Latest On The Conservation Gateway

A well-managed and operational Conservation Gateway is in our future! Marketing, Conservation, and Science have partnered on a plan to rebuild the Gateway into the organization’s enterprise content management system (AEM), with a planned launch of a minimal viable product in late 2024. If you’re interested in learning more about the project, reach out to for more info!

Southern New England and New York Seagrass Research Initiative


The coastal waters of Southern New England and New York have lost extensive areas of eelgrass habitat (Zostera marina L.), a type of seagrass. The cause of this decline is multifaceted and based within a series of multiple stressors. These include the effects associated with increasing and chronic excess nutrient (primarily nitrogen) loads in combination with other environmental stressors such as thermal stress, changes in landscape, and climate change. The famous wasting disease event of the late 1930s resulted in a widespread loss of eelgrass in this region. Brown tides caused by blooms of the alga Aureococcus anophagefferens in the Long Island area first appeared in 1985 and have also periodically resulted in significant losses of eelgrass. Despite the recent absence of disease and brown tides in some areas, efforts to restore seagrass habitats have had limited to no success. As a result, seagrass habitat generally remains in decline throughout the region. The loss of seagrass may be linked to major declines in both finfish and shellfish populations, cascading to declines in economic and recreational fisheries. Through the Southern New England and New York Seagrass Research Initiative, scientists from The Nature Conservancy and partner institutions are leading research to help revive this critical ecosystem that sustains numerous species and supports our way of life, and to make restoration efforts everywhere a smarter investment.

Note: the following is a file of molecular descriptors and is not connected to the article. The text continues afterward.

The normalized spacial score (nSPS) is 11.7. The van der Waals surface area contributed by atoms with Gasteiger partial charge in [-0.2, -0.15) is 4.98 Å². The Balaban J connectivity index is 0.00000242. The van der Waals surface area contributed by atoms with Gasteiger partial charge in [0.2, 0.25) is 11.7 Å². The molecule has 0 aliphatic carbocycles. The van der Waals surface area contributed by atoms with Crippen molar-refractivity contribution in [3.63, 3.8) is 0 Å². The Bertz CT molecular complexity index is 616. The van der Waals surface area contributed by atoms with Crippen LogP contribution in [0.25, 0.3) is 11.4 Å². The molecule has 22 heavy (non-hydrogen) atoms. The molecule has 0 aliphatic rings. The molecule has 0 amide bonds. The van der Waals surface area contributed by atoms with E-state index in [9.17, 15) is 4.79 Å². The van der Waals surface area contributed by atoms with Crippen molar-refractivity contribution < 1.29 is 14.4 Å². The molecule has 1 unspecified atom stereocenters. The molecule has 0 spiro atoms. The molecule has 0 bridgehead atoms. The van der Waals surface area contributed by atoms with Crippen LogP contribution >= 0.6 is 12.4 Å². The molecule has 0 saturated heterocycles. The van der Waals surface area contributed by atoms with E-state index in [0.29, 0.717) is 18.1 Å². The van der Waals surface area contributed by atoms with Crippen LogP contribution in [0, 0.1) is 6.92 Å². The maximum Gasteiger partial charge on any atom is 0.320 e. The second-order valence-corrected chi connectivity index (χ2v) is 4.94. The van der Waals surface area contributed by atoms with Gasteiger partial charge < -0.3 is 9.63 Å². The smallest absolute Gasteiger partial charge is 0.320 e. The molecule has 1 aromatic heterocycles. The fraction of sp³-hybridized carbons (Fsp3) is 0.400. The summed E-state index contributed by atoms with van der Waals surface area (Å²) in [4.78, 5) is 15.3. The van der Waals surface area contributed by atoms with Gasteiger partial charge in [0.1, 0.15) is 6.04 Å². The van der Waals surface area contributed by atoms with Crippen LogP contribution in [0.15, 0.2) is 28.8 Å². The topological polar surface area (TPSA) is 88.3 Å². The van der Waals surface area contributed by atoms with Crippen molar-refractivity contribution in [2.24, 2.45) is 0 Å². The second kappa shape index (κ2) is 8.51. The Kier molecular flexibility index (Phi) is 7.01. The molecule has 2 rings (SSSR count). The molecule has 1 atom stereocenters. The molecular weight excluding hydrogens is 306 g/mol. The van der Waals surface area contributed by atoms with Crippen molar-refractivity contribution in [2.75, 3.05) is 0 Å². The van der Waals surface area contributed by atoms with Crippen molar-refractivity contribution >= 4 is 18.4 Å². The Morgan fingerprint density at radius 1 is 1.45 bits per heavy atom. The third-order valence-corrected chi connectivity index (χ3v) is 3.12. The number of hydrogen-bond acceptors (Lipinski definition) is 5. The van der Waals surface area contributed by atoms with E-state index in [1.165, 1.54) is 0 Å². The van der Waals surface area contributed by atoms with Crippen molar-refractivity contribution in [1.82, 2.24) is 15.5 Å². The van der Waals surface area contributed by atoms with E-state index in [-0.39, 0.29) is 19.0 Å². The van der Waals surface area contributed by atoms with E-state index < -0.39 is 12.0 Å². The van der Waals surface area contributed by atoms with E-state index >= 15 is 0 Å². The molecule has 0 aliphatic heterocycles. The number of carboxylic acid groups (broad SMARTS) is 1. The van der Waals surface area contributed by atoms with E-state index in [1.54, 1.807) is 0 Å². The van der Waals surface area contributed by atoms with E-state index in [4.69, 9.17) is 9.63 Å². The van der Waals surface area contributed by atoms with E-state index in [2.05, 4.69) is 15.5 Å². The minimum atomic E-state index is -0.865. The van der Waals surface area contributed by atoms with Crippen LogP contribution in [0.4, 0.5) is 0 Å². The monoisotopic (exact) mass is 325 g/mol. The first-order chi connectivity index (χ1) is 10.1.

Southern New England and New York Seagrass Research Towards Restoration – Phase II
Woods Hole Group
April 2014
The second phase of the Seagrass Research and Restoration Initiative evaluated anthropogenic sources of stress to seagrass habitats in Southern New England and New York, in context with site-specific physical characteristics, and studied a series of specific estuaries where restoring enabling conditions will most likely preserve extant seagrass habitat or support recovery of lost habitat.  This project focused on: (1) collection of existing data (nutrient loads, flushing rates, water temperature, sediment characteristics, and historical eelgrass distribution), (2) development of decision criteria for the selection of embayments to analyze in further detail, (3) developing additional watershed-estuarine nitrogen load models, and (4) making predictions of future conditions and risks associated with eelgrass preservation and restoration among selected embayments within the study area. This report provides an overview of project goals and objectives, methods applied to calculate nitrogen loads and the prediction of future environmental conditions in a series of selected embayments, and recommendations associated with future efforts to restore seagrass habitat (and the overall functionality of estuarine ecosystems) in the selected embayments.
The Eelgrass Resource of Southern New England and New York: Science in Support of Management and Restoration Success (Phase I)
Short, Fred; Klein, Anita; Burdick, David; Moore, Gregg
June 2012
In this project, genetic and other eelgrass information were investigated to advance both management and restoration science in southern New England and New York coastal waters. The project assessed the genetic diversity of eelgrass across the region and tested it against an experimental factorial design of stress parameters to yield maps of eelgrass distribution and to discover eelgrass populations that are resilient to various stressors that occur regionally. A database of the multiple stressors of eelgrass was created and new information was generated about scientific site selection for eelgrass restoration. The investigators completed an evaluation of eelgrass genetic diversity and population differentiation across the region, detailed geographic studies of eelgrass genetic diversity and resilience, and experimental testing of plant tolerance to multiple stressors in mesocosm experiments. The project contributes to regional eelgrass habitat sustainability through its insights into eelgrass ecology, genetics, and the conditions that affect eelgrass growth, while also yielding information for improved eelgrass restoration. The results of this study provide information on environmental parameters and stressors to eelgrass, information that both improves site selection for restoration and identifies potentially resilient populations of eelgrass with adequate genetic diversity to be used as restoration donor sources.